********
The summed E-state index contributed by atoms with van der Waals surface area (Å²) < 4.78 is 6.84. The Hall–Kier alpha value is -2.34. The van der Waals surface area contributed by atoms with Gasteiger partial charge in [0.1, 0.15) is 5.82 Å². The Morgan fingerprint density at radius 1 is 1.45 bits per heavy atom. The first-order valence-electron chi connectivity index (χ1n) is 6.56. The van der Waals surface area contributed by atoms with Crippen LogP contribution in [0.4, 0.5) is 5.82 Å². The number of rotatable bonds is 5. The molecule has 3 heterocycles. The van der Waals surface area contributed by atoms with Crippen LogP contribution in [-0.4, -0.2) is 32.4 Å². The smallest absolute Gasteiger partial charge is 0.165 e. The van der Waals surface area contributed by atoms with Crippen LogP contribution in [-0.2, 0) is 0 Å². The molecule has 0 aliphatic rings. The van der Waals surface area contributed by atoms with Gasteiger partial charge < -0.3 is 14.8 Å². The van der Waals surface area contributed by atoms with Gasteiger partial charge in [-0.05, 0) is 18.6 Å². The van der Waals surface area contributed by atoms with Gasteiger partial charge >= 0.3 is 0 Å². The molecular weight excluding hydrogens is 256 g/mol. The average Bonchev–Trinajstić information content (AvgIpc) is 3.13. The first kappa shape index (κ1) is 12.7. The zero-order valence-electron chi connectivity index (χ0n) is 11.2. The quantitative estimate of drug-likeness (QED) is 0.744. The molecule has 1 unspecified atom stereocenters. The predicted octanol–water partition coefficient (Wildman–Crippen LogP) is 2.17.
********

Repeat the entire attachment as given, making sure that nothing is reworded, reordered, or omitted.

The summed E-state index contributed by atoms with van der Waals surface area (Å²) < 4.78 is 6.84. The Hall–Kier alpha value is -2.34. The van der Waals surface area contributed by atoms with Gasteiger partial charge in [0.1, 0.15) is 5.82 Å². The Morgan fingerprint density at radius 1 is 1.45 bits per heavy atom. The first-order valence-electron chi connectivity index (χ1n) is 6.56. The van der Waals surface area contributed by atoms with Crippen LogP contribution in [0.4, 0.5) is 5.82 Å². The number of rotatable bonds is 5. The molecule has 3 heterocycles. The van der Waals surface area contributed by atoms with Crippen LogP contribution in [-0.4, -0.2) is 32.4 Å². The smallest absolute Gasteiger partial charge is 0.165 e. The van der Waals surface area contributed by atoms with Crippen LogP contribution in [-0.2, 0) is 0 Å². The molecule has 0 aliphatic rings. The van der Waals surface area contributed by atoms with Gasteiger partial charge < -0.3 is 14.8 Å². The van der Waals surface area contributed by atoms with Gasteiger partial charge in [-0.05, 0) is 18.6 Å². The van der Waals surface area contributed by atoms with Gasteiger partial charge >= 0.3 is 0 Å². The molecular weight excluding hydrogens is 256 g/mol. The average Bonchev–Trinajstić information content (AvgIpc) is 3.13. The first kappa shape index (κ1) is 12.7. The zero-order valence-electron chi connectivity index (χ0n) is 11.2. The quantitative estimate of drug-likeness (QED) is 0.744. The molecule has 1 unspecified atom stereocenters. The predicted octanol–water partition coefficient (Wildman–Crippen LogP) is 2.17.